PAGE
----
Sure, now that Seinfeld's going off prime time, bit players such as Jerry Stiller and Estelle Harris (George Costanza's obnoxiously loud mom and dad) have to find work again.

But that shouldn't be a problem--not for anyone on the program.

Of course, the four main cast members--Jerry Seinfeld, Julia Louis-Dreyfus, Jason Alexander and Michael Richards--are set for life, having earned more money than George Steinbrenner the last couple of seasons.

Still, last month, Alexander's AngelArk Productions signed a multi-year deal with Universal Television to develop and produce television comedies and dramas, while Louis-Dreyfus is rumored to be well into the planning stages of a project with her Single Guy-producing husband, Brad Hall.

Richards hasn't announced any immediate plans, although it's believed his future projects will distance him as far away as possible from his typecasting Cosmo Kramer character.

Seinfeld's future working plans haven't been announced yet, either--he really doesn't have to make any, considering he has a big chunk of a massively successful series syndication package, due to go through the roof when the contract is up in a couple of years.

And as for Stiller and Harris, THEY MIGHT STAY ON TELEVISION! They're believed to be talking with Castle Rock TV--the creator of Seinfeld--about doing a live-action series based on the husband-and-wife comic strip The Lockhorns. Although, they're keeping mum on these plans, at least for now.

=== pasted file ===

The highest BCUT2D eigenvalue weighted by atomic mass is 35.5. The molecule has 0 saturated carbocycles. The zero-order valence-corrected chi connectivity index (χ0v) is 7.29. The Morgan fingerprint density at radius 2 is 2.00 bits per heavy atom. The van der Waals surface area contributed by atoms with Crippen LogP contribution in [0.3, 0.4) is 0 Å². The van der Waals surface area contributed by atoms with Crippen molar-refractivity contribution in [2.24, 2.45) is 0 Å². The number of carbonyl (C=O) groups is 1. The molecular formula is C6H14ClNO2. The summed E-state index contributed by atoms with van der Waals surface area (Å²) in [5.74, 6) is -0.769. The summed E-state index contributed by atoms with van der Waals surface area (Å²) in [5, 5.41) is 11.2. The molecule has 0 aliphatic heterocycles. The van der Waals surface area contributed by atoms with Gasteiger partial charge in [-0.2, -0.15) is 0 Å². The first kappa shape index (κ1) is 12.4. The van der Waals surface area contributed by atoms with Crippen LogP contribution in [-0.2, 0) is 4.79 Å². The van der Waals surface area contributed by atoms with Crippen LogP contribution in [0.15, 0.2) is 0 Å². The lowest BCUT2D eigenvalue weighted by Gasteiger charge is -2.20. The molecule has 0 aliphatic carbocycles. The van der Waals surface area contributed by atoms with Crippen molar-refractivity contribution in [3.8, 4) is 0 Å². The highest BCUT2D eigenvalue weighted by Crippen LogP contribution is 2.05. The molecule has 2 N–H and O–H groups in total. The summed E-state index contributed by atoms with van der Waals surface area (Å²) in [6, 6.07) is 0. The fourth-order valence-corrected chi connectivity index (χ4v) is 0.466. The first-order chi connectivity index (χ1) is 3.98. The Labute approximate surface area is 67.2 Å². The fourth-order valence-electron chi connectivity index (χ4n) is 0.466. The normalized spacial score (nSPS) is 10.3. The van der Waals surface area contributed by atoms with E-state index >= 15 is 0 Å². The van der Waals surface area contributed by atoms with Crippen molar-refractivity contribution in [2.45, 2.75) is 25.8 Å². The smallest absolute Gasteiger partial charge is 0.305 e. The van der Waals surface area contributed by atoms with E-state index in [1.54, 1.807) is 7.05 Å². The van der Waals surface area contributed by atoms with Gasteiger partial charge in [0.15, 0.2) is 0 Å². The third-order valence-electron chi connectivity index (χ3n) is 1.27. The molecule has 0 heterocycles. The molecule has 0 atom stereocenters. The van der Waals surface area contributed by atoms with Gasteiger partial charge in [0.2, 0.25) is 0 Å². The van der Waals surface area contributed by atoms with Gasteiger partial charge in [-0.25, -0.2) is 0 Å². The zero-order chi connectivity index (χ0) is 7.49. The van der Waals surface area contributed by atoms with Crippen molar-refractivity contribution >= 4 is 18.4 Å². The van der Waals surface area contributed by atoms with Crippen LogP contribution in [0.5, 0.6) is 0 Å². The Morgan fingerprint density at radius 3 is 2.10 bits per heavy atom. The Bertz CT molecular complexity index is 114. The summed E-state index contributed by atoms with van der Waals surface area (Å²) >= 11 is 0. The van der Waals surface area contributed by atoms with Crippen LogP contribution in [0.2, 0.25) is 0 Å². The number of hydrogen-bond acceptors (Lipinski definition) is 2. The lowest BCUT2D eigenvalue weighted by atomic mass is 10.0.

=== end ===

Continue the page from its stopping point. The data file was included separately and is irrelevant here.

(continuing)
"Where did that [rumor] come from?" Stiller asked the New York Post. "I've heard rumors constantly about a spinoff--and now I'm sure there will be more substantial rumors."

While cast members ponder their next move, hanger-on Kenny Kramer, who's neighborly friendship with former Seinfeld executive producer Larry David was the inspiration for Richards' role, is enjoying booming success.

Since the termination announcement last week, Kramer has made a number of talk show appearances, and reports increased traffic for his "Reality Tour" (he shows tourists Seinfeld landmarks in New York) and booming sales of his T-shirts.

But while Kramer shamelessly prospers, soup restaurant operator Al Yeganeh--who's hot temper and strict ordering rules inspired one of the show's most popular single-episode characters, "The Soup Nazi"--wants off the boat.

Yeganeh, who claims tourist are now crowding his Soup Kitchen International and hurting his business, was initially cooperative when New York media converged on him last week for interviews. But when radio reporter Babita Hariani asked him to repeat his signature line from the show ("No soup for you!"), he blew his chowder and chased her out of the restaurant.

"He was right on my heels the whole time," Hariani told the Post. "He was yelling, 'Get out! and chasing me out."

Of course, things aren't much calmer at NBC, which is faced with the greatest threat to its Thursday-night dominance since the end of Cheers in 1992. The network hasn't announced a replacement next fall, but will do some immediate reshuffling of the Must-See evening.

Both NewsRadio and Just Shoot Me--two scrappy sitcom survivors--will get Thursday-night runs this week in hopes of replacing the faltering Union Square and perhaps offering a preview of the post-Seinfeld era.

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